The rock guitar players that got to me first: Gene Vincent’s guitar player, Jimmy Burton, Scotty Moore. I dug them first. The first spade guitar player I heard was Chuck Berry. I dug him but I didn’t consider him blues oriented. I started hearing blues when I was around sixteen. That was just a whole other thing. Like I was playing the same notes that they were playing but when I would take my solos they weren’t the same. I wasn’t playing together like them. It was like fast bullshit; it wasn’t right at all. And those cats were using the same notes and it was all right. And I just couldn’t figure out the difference. It takes a long time to really learn how to play the real shit, knowing where you’re supposed to be you see and that’s the shit you want to master.
Your major influence is B. B. King, of course.
Well, when I’m playing blues guitar real well — –that’s when I’m not fooling around but I’m really into something– — it’s a lot like B. B. King. But I don’t know, it’s my own thing when there are major notes and sweet runs. You know I like sweet blues. The English cats play very hard funky blues. Like Aretha sings is how they play guitar. I play sweet blues. I can’t explain it. I want to be singing. I want to be sweet.
Do you hear yourself in other guitarists?
Millions of them, billions of them. I’ve heard young kids say ‘Man, you sound just like B. B.’ and others say ‘I’ve never heard of him, who’s he?’ I can pick out certain things in what the Rolling Stones play, a few things that I know are exactly the licks that I play. Then I hear guitar players like Jerry Garcia. He sounds amazingly like he’s trying to sound like me but I don’t think he is. I think he came that way himself.
Do you play any other instruments?
Well, I dig the piano. Once I had a piano, man, and I didn’t touch the guitar at all. The piano is a whole other field, a whole different shot. I don’t like to sing and play a guitar but I do like to sing and play the piano. I can express myself much easier on it than with other instruments.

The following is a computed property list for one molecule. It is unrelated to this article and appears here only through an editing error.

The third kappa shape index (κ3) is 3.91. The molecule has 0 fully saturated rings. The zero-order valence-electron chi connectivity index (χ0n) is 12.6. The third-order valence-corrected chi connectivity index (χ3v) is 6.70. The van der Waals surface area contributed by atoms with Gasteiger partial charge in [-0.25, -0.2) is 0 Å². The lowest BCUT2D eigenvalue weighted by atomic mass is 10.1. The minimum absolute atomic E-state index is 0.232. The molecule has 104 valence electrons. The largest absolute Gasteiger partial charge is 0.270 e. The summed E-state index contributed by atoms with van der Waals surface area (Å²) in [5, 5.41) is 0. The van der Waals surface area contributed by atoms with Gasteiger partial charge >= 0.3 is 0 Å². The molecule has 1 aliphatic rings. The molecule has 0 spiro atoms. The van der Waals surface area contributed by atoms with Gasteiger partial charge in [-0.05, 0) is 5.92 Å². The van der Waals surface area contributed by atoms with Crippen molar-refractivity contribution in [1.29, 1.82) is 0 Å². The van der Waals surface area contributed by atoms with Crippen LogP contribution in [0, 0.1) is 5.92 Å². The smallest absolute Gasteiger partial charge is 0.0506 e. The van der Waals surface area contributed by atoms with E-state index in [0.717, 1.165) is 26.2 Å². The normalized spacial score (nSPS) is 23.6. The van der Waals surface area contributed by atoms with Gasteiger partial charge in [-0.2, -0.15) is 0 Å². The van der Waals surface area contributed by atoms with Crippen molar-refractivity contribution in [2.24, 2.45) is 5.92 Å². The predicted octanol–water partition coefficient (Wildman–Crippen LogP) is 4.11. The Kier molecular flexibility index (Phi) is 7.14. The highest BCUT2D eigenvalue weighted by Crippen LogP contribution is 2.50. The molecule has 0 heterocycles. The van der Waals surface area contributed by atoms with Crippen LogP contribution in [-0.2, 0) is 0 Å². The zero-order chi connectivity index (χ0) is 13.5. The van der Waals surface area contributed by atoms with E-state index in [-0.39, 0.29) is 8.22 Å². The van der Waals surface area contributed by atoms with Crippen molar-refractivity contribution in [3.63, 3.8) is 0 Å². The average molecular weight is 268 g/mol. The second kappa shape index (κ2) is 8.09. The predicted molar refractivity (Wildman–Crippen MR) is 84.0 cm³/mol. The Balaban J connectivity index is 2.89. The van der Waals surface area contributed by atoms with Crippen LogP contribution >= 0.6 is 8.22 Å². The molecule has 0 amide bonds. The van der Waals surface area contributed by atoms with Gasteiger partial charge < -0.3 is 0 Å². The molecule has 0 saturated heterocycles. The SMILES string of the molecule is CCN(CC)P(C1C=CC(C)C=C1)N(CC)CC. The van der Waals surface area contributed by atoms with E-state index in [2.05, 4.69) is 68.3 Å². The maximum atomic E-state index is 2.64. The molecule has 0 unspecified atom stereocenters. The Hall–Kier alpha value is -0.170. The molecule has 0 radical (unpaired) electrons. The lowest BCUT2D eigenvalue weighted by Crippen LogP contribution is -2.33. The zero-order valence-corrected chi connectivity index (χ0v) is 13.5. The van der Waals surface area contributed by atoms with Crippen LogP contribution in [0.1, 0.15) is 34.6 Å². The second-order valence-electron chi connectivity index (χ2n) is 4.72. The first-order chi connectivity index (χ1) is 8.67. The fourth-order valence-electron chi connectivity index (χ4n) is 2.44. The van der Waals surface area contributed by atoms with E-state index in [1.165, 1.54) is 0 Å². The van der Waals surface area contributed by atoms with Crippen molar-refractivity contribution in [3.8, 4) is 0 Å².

Why do you choose to play the guitar then?
Expression, pure expression. Without a guitar, I’m like a poet with no hands. Actually, I can articulate much clearer on the guitar than anything else.
How did you form to The Electric Flag?
I was with Butter [Paul Butterfield] and I flipped out and went crazy. I didn’t dig anything. Elvin [Bishop] was really dragged, he wanted to play lead. He was tired of playing second guitar. I felt it was being shitty and that was a drag. So I quit Butter, hacked around for a while and that was more of a drag. I wanted to get a band of my own. Always wanted to and so me and Barry Goldberg put a band together.
We knew this guy named Peter Strassa, that’s three, and Nick the Greek [Gravenites], that’s four. I knew Nick in Chicago. Harvey [Brooks] volunteered his services. I really didn’t dig the way he played but I knew he was supposed to be really good. I’d heard him play folk-rock. Harvey’s good. Harvey’s learned a lot of how to play funky bass; he’s on his way to being a master. Then we met Buddy [Miles]. Buddy’s so good that no one could believe it. Best fucking drummer in the world, unbelievable. He wanted to play in the band. He asked and we said yes. We had the band and we had hired another horn player who is an amazing organ player … He played horn and then switched over to organ. And that’s how I got the band.
We all lived here and I lost my ass — –a fortune feeding and housing them. We worked and like the millions of ideas that I had never came true. The band sort of fell into the bag of a soul band because of Buddy’s dominant personality. I kinda didn’t dig it, but now I really dig it. The band has become an extremely good soul band. That’s where it’s going. There are a lot of good ideas which will come about eventually if the band gets to know each other. You’ve got to be thrown together a long time to get close and share knowledge. I thought the whole thing through, planning it out. I’m very influenced by producers, especially Phil Spector. I think it would be really better if the groups would produce themselves.